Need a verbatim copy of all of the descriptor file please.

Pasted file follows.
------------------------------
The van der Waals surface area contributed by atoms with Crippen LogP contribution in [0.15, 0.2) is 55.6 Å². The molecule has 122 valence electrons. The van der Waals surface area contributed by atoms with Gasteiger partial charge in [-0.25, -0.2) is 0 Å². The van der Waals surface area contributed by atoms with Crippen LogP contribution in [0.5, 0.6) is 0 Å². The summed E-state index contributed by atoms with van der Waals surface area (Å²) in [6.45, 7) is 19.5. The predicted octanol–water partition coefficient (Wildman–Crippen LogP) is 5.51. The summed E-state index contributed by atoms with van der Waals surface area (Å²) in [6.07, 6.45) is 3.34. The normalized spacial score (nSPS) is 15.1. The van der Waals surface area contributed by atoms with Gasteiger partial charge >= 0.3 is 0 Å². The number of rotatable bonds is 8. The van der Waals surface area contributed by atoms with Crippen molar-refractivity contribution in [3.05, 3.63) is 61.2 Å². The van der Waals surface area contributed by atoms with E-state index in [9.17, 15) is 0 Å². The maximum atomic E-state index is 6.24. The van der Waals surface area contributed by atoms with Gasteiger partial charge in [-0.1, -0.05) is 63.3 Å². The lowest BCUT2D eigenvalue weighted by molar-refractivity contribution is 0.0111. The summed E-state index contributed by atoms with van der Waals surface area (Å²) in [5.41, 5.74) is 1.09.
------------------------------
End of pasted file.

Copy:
The van der Waals surface area contributed by atoms with Crippen LogP contribution in [0.15, 0.2) is 55.6 Å². The molecule has 122 valence electrons. The van der Waals surface area contributed by atoms with Gasteiger partial charge in [-0.25, -0.2) is 0 Å². The van der Waals surface area contributed by atoms with Crippen LogP contribution in [0.5, 0.6) is 0 Å². The summed E-state index contributed by atoms with van der Waals surface area (Å²) in [6.45, 7) is 19.5. The predicted octanol–water partition coefficient (Wildman–Crippen LogP) is 5.51. The summed E-state index contributed by atoms with van der Waals surface area (Å²) in [6.07, 6.45) is 3.34. The normalized spacial score (nSPS) is 15.1. The van der Waals surface area contributed by atoms with Gasteiger partial charge >= 0.3 is 0 Å². The number of rotatable bonds is 8. The van der Waals surface area contributed by atoms with Crippen molar-refractivity contribution in [3.05, 3.63) is 61.2 Å². The van der Waals surface area contributed by atoms with E-state index in [9.17, 15) is 0 Å². The maximum atomic E-state index is 6.24. The van der Waals surface area contributed by atoms with Gasteiger partial charge in [-0.1, -0.05) is 63.3 Å². The lowest BCUT2D eigenvalue weighted by molar-refractivity contribution is 0.0111. The summed E-state index contributed by atoms with van der Waals surface area (Å²) in [5.41, 5.74) is 1.09.